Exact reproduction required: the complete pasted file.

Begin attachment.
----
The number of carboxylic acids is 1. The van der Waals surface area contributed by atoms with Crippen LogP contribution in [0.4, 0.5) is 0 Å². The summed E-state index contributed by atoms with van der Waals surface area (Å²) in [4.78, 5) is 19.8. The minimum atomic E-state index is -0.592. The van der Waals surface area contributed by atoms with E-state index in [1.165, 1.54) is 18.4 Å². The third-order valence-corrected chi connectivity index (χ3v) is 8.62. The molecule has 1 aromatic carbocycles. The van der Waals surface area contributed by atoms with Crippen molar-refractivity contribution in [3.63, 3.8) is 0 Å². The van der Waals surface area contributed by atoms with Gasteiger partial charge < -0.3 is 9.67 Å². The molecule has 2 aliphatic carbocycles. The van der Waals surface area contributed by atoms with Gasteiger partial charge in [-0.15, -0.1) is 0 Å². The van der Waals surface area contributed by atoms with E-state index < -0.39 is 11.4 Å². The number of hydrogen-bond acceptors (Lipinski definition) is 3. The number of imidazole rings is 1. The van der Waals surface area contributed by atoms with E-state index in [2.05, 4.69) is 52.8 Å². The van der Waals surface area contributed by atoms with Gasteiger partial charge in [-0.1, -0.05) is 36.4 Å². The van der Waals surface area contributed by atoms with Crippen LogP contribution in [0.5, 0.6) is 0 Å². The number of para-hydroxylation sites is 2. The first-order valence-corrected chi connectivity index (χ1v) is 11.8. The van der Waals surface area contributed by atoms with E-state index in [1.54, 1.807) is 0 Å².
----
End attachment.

The number of carboxylic acids is 1. The van der Waals surface area contributed by atoms with Crippen LogP contribution in [0.4, 0.5) is 0 Å². The summed E-state index contributed by atoms with van der Waals surface area (Å²) in [4.78, 5) is 19.8. The minimum atomic E-state index is -0.592. The van der Waals surface area contributed by atoms with E-state index in [1.165, 1.54) is 18.4 Å². The third-order valence-corrected chi connectivity index (χ3v) is 8.62. The molecule has 1 aromatic carbocycles. The van der Waals surface area contributed by atoms with Crippen molar-refractivity contribution in [3.63, 3.8) is 0 Å². The van der Waals surface area contributed by atoms with Gasteiger partial charge < -0.3 is 9.67 Å². The molecule has 2 aliphatic carbocycles. The van der Waals surface area contributed by atoms with Gasteiger partial charge in [-0.15, -0.1) is 0 Å². The van der Waals surface area contributed by atoms with E-state index < -0.39 is 11.4 Å². The number of hydrogen-bond acceptors (Lipinski definition) is 3. The number of imidazole rings is 1. The van der Waals surface area contributed by atoms with E-state index in [2.05, 4.69) is 52.8 Å². The van der Waals surface area contributed by atoms with Gasteiger partial charge in [-0.1, -0.05) is 36.4 Å². The van der Waals surface area contributed by atoms with Crippen LogP contribution in [0.5, 0.6) is 0 Å². The number of para-hydroxylation sites is 2. The first-order valence-corrected chi connectivity index (χ1v) is 11.8. The van der Waals surface area contributed by atoms with E-state index in [1.54, 1.807) is 0 Å².